A world championship can be decided by the weather, if a rider is particularly comfortable in the rain, for example. But can it be decided by new tyres that are more difficult to interpret?
Maybe yes, although professional riders would expect a quicker reaction than, for example, we are witnessing this year where the championship leader, Andrea Dovizioso, has just 84 points.
A total that in the past would not have allowed him to head the classification since he arrived in the premier class in 2008, but with which he would have been in third position three years ago, in 2018, when Marquez led the world championship with 115 points, followed by Rossi with 88 and by Vinales with 77.
That year Dovi did worse than the current one, when after seven races, he had just 66 points, but with three zeros in the standings.
As is known, that season Marquez won the world championship with a 76-point advantage and Andrea picked up 4 wins and 9 podiums.
This confirms that in the remaining seven rounds of the world championship anything can happen, even if it is bizarre that to find this negative record it is necessary to go back to 1985, when Freddie Spencer found himself - in the year of the double - with only 81 points ... but there lies the rub because in those days first position was worth only 15 points, almost half of today.
But let's forget about these details and the fact that the Ducati rider, after three second places, is the favourite to win this world championship.
The reason is obvious: he is not the only one. In the space of just four points, in fact, there are three other riders: Quartararo and Vinales paired on 83 and Mir behind them with 80.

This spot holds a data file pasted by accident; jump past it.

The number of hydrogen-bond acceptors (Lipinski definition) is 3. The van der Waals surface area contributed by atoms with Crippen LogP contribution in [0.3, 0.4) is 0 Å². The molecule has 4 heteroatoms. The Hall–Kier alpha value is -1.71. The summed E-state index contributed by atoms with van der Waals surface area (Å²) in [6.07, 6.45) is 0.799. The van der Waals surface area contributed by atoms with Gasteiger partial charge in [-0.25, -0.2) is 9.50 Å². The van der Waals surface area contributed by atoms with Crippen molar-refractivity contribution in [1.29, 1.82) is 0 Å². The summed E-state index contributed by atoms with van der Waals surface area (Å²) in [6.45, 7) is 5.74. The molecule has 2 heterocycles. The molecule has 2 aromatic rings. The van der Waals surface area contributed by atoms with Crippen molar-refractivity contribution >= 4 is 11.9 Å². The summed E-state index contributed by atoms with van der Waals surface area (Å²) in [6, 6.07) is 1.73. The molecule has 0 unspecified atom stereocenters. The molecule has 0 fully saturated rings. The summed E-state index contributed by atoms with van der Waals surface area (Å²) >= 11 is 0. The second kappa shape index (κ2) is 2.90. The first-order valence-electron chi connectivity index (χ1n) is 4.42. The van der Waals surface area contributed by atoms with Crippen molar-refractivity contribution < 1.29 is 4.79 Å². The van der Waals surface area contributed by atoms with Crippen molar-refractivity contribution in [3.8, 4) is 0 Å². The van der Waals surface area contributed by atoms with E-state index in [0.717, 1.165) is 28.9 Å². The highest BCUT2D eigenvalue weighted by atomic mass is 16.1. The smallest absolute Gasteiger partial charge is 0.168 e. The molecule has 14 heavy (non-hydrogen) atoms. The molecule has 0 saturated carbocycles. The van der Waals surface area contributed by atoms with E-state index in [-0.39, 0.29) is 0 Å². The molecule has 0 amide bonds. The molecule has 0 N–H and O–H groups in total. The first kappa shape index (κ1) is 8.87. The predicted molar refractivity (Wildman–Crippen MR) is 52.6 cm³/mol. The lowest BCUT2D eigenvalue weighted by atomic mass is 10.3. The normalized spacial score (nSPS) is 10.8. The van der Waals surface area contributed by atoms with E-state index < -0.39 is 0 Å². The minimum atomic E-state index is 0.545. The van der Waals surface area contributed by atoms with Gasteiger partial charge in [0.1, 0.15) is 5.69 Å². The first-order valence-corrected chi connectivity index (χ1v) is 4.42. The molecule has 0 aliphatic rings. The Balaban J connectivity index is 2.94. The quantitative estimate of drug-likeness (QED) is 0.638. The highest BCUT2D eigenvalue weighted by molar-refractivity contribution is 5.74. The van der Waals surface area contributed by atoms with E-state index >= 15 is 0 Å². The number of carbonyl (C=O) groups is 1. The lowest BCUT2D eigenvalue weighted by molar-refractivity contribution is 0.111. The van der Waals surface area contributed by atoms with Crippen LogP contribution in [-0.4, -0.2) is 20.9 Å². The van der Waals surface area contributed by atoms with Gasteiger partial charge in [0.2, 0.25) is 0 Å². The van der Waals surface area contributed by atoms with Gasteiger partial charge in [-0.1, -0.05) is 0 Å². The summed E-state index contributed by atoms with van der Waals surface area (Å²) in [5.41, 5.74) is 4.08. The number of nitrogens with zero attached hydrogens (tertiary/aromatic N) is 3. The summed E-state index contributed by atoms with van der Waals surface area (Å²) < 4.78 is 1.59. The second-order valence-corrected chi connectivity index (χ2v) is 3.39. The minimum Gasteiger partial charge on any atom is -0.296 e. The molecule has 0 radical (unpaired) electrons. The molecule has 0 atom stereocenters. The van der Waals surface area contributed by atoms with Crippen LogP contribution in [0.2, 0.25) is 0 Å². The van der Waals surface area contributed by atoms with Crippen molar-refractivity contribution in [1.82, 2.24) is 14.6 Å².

One eye on the classification immediately makes it clear that it is the latter, Joan, who has scored the most points in the last four Grands Prix: 69 against Dovi's 53.
If he were to continue with this average, Mir would be the favourite ... even if he is the only one of the top guys not to have won a single race!
“I'm not obsessed with winning - explained Joan after the two Misano races – I think about doing my best, and the first step of the podium will come. This year I realize that I am riding less aggressively and that I am going faster. It is something we already noticed last year. My double pass at Misano? Those moves have always come easily, but now my riding is smoother, I wear less the tyres and, if necessary, I can quickly find that characteristic ”.
Suzuki hasn’t won the world championship since 2000, when Kenny Roberts Junior took the title in a team 'reinforced' by Kenny Senior’s former technician Warren Willing. It is said that Warren 's contribution, and all the experiments of the three-time world champion in the projects that saw him involved, were of great help to the Hamamatsu manufacturer, but what is certain is that it was not a easy world championship, won with 4 victories and 9 podiums against an emerging Valentino Rossi.
Were he to succeed, for the GSX-RR it would be like honouring the illustrious racing past of Suzuki, which made its debut in the racing world in 1960 by participating in the Tourist Trophy on the Isle of Man, where Ernst Degner won his first Grand Prix in 1962, ending the season with victory in the first World 50cc class Championship.
Since then Suzuki has won 93 Grands Prix in the premier class, reaching 9 in 1977, in a year in which there were only 11 GPs.
Suzuki won its first two titles in 1976 and 1977, with Barry Sheene, then in 1981 and 1982 with Marco Lucchinelli and Franco Uncini, returning to success with Kevin Schwantz in 1993 and then with Kenny Roberts Jr. in 2000.
Should it hit the target this time around, it would be a nice way to celebrate the 60th anniversary of the team excellently led by Davide Brivio who is rightly thinking of doubling the number of bikes in 2022.